The bulk density values disclosed in the present specification can be obtained using any convenient method which will prevent packing of the particles. The density values reported in the accompanying examples were measured using a Scott Volumeter available from Fisher Scientific, Inc.
In addition to exhibiting a proper particle size distribution, the bulk density of the stannic oxide must be within the specified limits to ensure that the particles do not have sharp edges that could cause scratching of the relatively soft plastic lens surfaces. When particles of this type of stannic oxide are allowed to fall under their own weight into a container, the sharp protrusions will not allow the particles to be so tightly packed as particles with more rounded surfaces. The resultant larger volume of free space within the container accounts for the lower bulk density of the more irregularly shaped particles. Stannic oxide suitable for use as a polishing material must therefore be defined in terms of color, optical density and bulk density. Hydrated stannic oxide particles which conform to all of the aforementioned limits can be prepared by reacting sodium stannate and sodium or other water-soluble alkali metal bicarbonate in an aqueous medium. The stannate solution contains preferably between 6 and 8% by weight of tin. The pH of the aqueous stannate solution is adjusted to between 8 and 9 by the addition of a suitable base, such as an alkali metal hydroxide, to ensure that the stannate will be retained in solution.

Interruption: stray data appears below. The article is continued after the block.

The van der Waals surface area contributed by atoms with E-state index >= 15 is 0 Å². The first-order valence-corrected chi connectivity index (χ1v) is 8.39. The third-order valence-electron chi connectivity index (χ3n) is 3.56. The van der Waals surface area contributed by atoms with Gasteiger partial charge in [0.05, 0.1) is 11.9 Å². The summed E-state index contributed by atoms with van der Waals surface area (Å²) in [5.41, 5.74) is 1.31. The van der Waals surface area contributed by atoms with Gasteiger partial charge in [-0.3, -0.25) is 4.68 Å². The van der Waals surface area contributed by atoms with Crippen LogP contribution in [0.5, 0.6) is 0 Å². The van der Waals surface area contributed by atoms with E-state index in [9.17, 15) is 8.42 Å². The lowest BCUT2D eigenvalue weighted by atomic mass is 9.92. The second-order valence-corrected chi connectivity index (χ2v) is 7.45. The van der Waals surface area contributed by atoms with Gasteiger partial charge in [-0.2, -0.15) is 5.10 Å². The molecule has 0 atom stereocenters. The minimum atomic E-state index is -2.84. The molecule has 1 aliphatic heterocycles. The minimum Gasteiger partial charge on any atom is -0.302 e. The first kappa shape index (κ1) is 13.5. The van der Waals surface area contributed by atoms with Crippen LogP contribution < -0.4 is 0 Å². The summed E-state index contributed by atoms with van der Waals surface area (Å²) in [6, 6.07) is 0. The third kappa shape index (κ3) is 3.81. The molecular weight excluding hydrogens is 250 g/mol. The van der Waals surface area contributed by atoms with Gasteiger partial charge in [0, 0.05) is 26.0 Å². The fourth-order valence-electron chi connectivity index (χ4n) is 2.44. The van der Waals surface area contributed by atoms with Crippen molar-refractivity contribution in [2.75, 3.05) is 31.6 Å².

Hydrated stannic oxide is precipitated by adding an aqueous solution of the alkali metal bicarbonate, preferably sodium bicarbonate, to an aqueous solution of sodium stannate. To avoid formation of excessively large particles the stannate solution should be thoroughly agitated to ensure proper mixing of the two reagents. For large capacity reaction vessels, such as would be employed for a commercial scale process, it may be necessary to introduce the bicarbonate solution at a point just below the level of the agitator to ensure adequate blending of the two reagents. The manner of addition may not be critical in small reaction vessels (1 liter capacity or less) such as would be employed in a laboratory.
The rate at which the bicarbonate salt solution is added to the sodium stannate exerts a profound effect on the particle size distribution of the resultant hydrated stannic oxide. To achieve the particle size distribution that characterizes the products of the present method, the rate of addition of bicarbonate should be such that a stoichiometric amount is added at a uniform rate over a period of between 5 and 15 minutes. Shorter addition times have been found to result in an average particle size which is too small for effective polishing. If the rate of addition is too slow, the sizes of the particles and crystallites may exceed the present limits.